So, on August, 15th at 2pm we met in front of the Porte Saint-Michel entrance to the Jardin de Luxembourg and I was immediately surprised by this generous man who offered to let me conduct the soundwalk taking advantage of his binaural recording equipment, which I was very excited to experiment with as I have never used this method before.

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Des’ binaural recording equipmentMarantz PMD 661 Mk11 sound recorder and Soundman OKM II Classic in-ear microphones

He also gave me lots of inspiring suggestions about how to soundwalk and about binaural recording techniques.

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Me wearing Des’ binaural microphones and listening to Des’ suggestions about how conduct the soundwalk

Then, he was patient enough to answer to all the questions I asked him about soundscape studies, field recording and audio archiving techniques and we ended up debating and formulating hypotheses on the difference between listening to soundscapes in real time and listening to the recorded versions – which so far has remained an open ended question I am still thinking about!

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Me and Des chatting about soundscape studies, field recording, and audio archiving techniques.

Finally, it was time to do some soundwalking and recording. We started with a first soundwalk at the Jardin du Luxembourg, which you can listen to here.

Antonella in the Jardin du Luxembourg:

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My soundwalk route around the Jardin du Luxembourg

Then we moved to the Latin Quarter, close by the Pantheon and we did two more soundwalks, one along rue Descartes and one along rue Mouffetard, which you can listen to here.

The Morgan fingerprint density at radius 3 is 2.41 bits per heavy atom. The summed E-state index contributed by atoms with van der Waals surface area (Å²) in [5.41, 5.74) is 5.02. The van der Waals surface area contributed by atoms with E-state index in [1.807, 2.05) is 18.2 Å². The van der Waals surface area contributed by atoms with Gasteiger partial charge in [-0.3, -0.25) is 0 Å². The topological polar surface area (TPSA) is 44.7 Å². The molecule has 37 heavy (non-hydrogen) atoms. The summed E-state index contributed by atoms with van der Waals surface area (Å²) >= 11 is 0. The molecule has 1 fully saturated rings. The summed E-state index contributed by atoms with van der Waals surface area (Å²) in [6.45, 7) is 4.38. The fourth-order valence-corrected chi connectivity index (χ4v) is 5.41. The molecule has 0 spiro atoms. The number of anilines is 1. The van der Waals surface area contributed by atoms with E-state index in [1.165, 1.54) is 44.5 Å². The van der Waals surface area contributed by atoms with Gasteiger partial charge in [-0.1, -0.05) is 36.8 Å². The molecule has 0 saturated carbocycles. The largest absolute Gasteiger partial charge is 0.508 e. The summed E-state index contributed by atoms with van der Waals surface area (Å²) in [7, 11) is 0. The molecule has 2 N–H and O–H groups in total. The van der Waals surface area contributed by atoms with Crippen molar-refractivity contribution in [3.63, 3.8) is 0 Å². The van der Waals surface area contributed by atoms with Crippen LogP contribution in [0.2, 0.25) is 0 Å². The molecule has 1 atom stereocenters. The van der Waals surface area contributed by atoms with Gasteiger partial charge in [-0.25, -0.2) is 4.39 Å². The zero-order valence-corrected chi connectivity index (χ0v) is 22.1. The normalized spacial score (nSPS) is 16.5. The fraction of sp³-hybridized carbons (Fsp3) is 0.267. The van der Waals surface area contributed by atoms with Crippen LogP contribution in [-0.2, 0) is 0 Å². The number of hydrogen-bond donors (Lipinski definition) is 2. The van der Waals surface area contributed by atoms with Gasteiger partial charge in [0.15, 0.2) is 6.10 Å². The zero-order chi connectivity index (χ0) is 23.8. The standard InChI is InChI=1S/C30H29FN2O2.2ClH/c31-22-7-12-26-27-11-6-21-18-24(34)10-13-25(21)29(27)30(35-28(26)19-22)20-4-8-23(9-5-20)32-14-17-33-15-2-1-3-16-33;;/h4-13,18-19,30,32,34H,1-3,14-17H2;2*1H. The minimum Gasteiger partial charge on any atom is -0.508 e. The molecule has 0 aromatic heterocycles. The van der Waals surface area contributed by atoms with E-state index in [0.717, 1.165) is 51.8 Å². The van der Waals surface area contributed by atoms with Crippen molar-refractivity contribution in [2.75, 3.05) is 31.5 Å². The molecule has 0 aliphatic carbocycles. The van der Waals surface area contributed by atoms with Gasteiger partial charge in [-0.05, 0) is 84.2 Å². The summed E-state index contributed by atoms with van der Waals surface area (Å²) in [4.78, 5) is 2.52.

Antonella in rue Descartes:

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My soundwalk route along rue Descartes and Place Contrascarpe. Note the domed Panthéon on the left and the oval-shaped Roman Arènes de Lutèce on the right

Antonella in rue Mouffetard:

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My soundwalk route along the rue Mouffetard from Place Contrascarpe to the Eglise Saint-Médard. Rue Mouffetard was originally a Roman road running from Roman Lutèce (now Paris) to Italy

I am very grateful to Des for the time he dedicated to me and for having so generously shared his passion and knowledge of field recording the Parisian “sound tapestry”. I came back to Italy full of energy and enthusiasm from the afternoon we spent together and I am still benefiting from that.

I hope I will have the chance to meet Des again to do more soundwalking together before too long.

And please, if you stop over in Paris, do not miss the chance to meet him. It will be a deeply rewarding experience!